I asked him where he came up with the number 216, whether or not it was true. "It's true. All the cabal stuff in the film is completely 100% real. Totally non-fictional. I studied with a lot of leading cabal scholars in the world. And they shared with me a lot of their secrets. Everything you see on the screen is completely 100%, totally, fully, completely real."
There's a scene in which Lenny Meyer shows Max a forumula from the Torah. The words for Man, Woman and Child, translate into numbers where the sum of Man and Woman equals Child. "Totally real. There's tons of those. That [one] was something I could show in 20 seconds. But the stuff I learned is so much more in depth, and so much more, you know, convincingly bizarre."
On top of everything else, Max gets screeching, flashing headaches that cause him to halucinate and pass out. These sequences are frightening, unpleasant, and very effective. You can almost feel the pain.
The film is shot in very harsh, gritty, bleak, grainy black-and-white 16mm. "We shot something called black and white reversal. The concept was to make a black or white movie, not a black and white movie. We didn't want any gray tones. We just wanted to make it as much of a comic book as possible--as stylized and as different. The whole concept behind Pi was always to make a completely different film on every level, between the story, the look, the music, the concepts, the spaces, everything. So, we took chances as much as we could." Pi looks like a student film, but it's the absolute belief and trust by everyone involved that pull this film off and make it seem professional. The actors are all very capable, and give natural performances. "They're sort of a who's-who of character actors of New York City. Actors that have a lot of depth and soul and get overlooked by Hollywood projects because they're sort of edgier. And also because they're ethnic. And casting ethnic characters is a very hard thing to do, but I think it's pretty important. It's also interesting, too. It's like, when you see a black woman bad guy running a Wall Street firm --instead of being unbelievable, it's actually kind of interesting. And also it's different, and it's sort of refreshing. And having an Indian sex symbol, being an object of sexual desire, is something you never ever see, but it totally works. I mean, she's totally, 100% sexy. So, I think it's very important. And having badass Jews, as opposed to the traditional sort of Jews that you see in film--is important."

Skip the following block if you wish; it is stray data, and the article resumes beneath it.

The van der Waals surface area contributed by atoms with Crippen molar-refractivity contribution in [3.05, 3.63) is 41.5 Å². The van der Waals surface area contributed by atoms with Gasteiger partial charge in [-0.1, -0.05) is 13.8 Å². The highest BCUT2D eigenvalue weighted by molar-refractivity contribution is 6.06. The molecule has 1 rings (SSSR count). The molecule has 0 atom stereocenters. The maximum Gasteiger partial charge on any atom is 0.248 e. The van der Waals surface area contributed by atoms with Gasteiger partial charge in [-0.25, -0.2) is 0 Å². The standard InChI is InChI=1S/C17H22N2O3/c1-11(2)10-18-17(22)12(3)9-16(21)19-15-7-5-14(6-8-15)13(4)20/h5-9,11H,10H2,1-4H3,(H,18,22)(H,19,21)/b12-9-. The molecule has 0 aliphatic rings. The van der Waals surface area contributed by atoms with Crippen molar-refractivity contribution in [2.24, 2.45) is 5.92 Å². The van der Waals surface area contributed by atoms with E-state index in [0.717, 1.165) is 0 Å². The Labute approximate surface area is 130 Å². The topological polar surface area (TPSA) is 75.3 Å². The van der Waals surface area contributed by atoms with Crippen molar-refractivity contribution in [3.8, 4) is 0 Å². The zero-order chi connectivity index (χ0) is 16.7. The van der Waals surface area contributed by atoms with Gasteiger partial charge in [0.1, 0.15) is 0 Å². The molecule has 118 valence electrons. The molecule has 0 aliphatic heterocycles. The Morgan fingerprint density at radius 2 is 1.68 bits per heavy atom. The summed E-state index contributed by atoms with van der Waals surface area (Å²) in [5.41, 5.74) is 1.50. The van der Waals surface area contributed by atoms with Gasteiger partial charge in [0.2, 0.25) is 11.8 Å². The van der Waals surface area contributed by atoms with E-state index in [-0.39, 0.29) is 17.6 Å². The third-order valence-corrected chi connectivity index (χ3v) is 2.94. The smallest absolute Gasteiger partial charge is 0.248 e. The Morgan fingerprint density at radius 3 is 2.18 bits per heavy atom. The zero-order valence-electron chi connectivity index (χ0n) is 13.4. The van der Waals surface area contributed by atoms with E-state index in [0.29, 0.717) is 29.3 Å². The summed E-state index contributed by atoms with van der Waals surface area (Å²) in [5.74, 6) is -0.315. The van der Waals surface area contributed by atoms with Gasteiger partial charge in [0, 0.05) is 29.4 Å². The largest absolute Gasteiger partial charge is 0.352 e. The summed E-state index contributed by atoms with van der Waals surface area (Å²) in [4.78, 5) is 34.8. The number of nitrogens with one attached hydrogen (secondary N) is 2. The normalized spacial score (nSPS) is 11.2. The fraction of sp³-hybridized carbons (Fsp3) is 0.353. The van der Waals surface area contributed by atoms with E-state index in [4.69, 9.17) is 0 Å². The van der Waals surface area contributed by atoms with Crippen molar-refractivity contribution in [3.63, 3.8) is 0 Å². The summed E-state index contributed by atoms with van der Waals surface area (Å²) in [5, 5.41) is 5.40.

The editing is sharp, and the camerawork makes claustrophobic angles work. My only complaint is that it is difficult to see the elaborate computer setup in Max's room, where we spend most of the film, clearly. In fact, the whole film in general may be too grainy for most people's tastes. "Less is more," Aronofsky said in response. "There was a lot of detail there that I knew we wouldn't be picking up because of the type of film we were using. We wanted it to be in darkness and in shadows a lot because no matter how good you do something, when you're working on a limited budget, it's never quite good enough. So, less is more. People fill in the holes."
When the plot sticks with the math, its genuinely exciting and interesting, but when we go to Max's headaches and halucinations, we get into some seemingly gratuitous nightmare imagery (brains, blood, tumors, etc.) that will turn some people off. Still, the film moves fast (it's 85 minutes long), and I think it's destined to pick up a cult following of people who are tired of the same old thing. Aronofsky came up with an interesting theory about that. "While working on this movie on paranoia, I started to realize that the filmmaking process is a paranoid experience. Because they always tell you in filmmaking that every single scene should relate to your main character, relate to your theme. And that's exactly what paranoid schizophrenics think their world is. That the entire world relates to them. So filmmaking is a paranoid experience."
Aronofsky won the Directing Award for Dramtic Competition at Sundance, and has already struck a deal with Dimension Films to do a horror film called Proteus. If Pi is any indication, we can look forward to it. "I have two projects actually," he says. "One is a Hubert Selby Jr. (The Last Exit to Brooklyn) adaptation of one of his novels called Requiem for a Dream. I've been working with him, and it's been just a great, great opportunity. It's been amazing. We've been working together. He's sort of my hero--the main reason I'm a writer is because of his work. It's pretty sick. The other project is Proteus, which is a sci-fi horror film set during WWII. That's gonna be a pretty scary movie. In fact, I'll go on record right now and tell you it's gonna be the scariest movie you've seen in the last 10 years."
Finally, I asked Aronofsky about some of the film's little mysteries, the unexplained images. "I won't answer these," he replied. "These are all open--the idea behind a lot of the imagery was for interpretation--for people to get what they want out of it. We had ideas behind what everything meant in the film. I mean, there wasn't a shot that wasn't discussed in the film. Everything was talked about. But most things, I think, are better, for you to talk [about afterward]. It's like, in The Shining, asking what the bunny was."
June 25, 1998
Partial Darren Aronofsky Filmography
Requiem for a Dream (2000)
Below (2003) [screenplay & produce]
The Fountain (2006)